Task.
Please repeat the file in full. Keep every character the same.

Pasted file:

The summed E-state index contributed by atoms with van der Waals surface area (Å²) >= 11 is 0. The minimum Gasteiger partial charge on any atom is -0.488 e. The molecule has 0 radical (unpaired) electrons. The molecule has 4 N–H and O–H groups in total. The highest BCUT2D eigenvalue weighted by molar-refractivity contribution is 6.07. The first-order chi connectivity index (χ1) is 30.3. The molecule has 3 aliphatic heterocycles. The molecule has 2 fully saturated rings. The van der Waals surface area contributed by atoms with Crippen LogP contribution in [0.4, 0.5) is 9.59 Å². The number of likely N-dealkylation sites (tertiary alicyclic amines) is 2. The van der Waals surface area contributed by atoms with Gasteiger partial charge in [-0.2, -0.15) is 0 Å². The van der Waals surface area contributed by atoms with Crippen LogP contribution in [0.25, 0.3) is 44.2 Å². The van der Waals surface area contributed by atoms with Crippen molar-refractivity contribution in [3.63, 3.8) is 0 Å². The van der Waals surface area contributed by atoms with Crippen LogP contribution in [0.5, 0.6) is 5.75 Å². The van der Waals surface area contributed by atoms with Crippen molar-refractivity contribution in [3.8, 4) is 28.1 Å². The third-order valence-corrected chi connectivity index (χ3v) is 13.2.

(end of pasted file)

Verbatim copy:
The summed E-state index contributed by atoms with van der Waals surface area (Å²) >= 11 is 0. The minimum Gasteiger partial charge on any atom is -0.488 e. The molecule has 0 radical (unpaired) electrons. The molecule has 4 N–H and O–H groups in total. The highest BCUT2D eigenvalue weighted by molar-refractivity contribution is 6.07. The first-order chi connectivity index (χ1) is 30.3. The molecule has 3 aliphatic heterocycles. The molecule has 2 fully saturated rings. The van der Waals surface area contributed by atoms with Crippen LogP contribution in [0.4, 0.5) is 9.59 Å². The number of likely N-dealkylation sites (tertiary alicyclic amines) is 2. The van der Waals surface area contributed by atoms with Gasteiger partial charge in [-0.2, -0.15) is 0 Å². The van der Waals surface area contributed by atoms with Crippen LogP contribution in [0.25, 0.3) is 44.2 Å². The van der Waals surface area contributed by atoms with Crippen molar-refractivity contribution in [3.63, 3.8) is 0 Å². The van der Waals surface area contributed by atoms with Crippen LogP contribution in [0.5, 0.6) is 5.75 Å². The van der Waals surface area contributed by atoms with Crippen molar-refractivity contribution in [3.8, 4) is 28.1 Å². The third-order valence-corrected chi connectivity index (χ3v) is 13.2.